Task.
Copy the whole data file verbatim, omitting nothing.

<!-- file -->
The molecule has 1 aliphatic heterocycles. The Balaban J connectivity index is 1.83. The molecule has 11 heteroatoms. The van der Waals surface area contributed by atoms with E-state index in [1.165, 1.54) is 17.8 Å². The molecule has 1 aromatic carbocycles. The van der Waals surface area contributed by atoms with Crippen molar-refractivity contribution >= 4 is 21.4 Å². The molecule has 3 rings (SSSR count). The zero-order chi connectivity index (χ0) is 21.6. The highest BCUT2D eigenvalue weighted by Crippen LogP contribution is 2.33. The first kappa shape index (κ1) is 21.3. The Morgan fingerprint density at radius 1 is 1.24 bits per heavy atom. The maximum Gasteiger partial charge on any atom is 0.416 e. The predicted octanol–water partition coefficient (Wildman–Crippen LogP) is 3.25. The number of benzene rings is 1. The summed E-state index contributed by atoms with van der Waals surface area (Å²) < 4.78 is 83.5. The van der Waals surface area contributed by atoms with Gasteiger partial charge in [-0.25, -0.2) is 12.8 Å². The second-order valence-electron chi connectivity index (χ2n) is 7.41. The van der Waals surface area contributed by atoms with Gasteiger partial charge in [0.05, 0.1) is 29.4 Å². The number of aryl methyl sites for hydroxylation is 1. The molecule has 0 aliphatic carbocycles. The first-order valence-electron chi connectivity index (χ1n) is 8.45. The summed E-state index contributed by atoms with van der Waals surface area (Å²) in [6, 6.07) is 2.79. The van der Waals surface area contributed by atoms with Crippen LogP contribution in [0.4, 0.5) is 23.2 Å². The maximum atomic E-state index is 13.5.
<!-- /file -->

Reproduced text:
The molecule has 1 aliphatic heterocycles. The Balaban J connectivity index is 1.83. The molecule has 11 heteroatoms. The van der Waals surface area contributed by atoms with E-state index in [1.165, 1.54) is 17.8 Å². The molecule has 1 aromatic carbocycles. The van der Waals surface area contributed by atoms with Crippen molar-refractivity contribution >= 4 is 21.4 Å². The molecule has 3 rings (SSSR count). The zero-order chi connectivity index (χ0) is 21.6. The highest BCUT2D eigenvalue weighted by Crippen LogP contribution is 2.33. The first kappa shape index (κ1) is 21.3. The Morgan fingerprint density at radius 1 is 1.24 bits per heavy atom. The maximum Gasteiger partial charge on any atom is 0.416 e. The predicted octanol–water partition coefficient (Wildman–Crippen LogP) is 3.25. The number of benzene rings is 1. The summed E-state index contributed by atoms with van der Waals surface area (Å²) < 4.78 is 83.5. The van der Waals surface area contributed by atoms with Gasteiger partial charge in [-0.25, -0.2) is 12.8 Å². The second-order valence-electron chi connectivity index (χ2n) is 7.41. The van der Waals surface area contributed by atoms with Gasteiger partial charge in [0.05, 0.1) is 29.4 Å². The number of aryl methyl sites for hydroxylation is 1. The molecule has 0 aliphatic carbocycles. The first-order valence-electron chi connectivity index (χ1n) is 8.45. The summed E-state index contributed by atoms with van der Waals surface area (Å²) in [6, 6.07) is 2.79. The van der Waals surface area contributed by atoms with Crippen LogP contribution in [0.4, 0.5) is 23.2 Å². The maximum atomic E-state index is 13.5.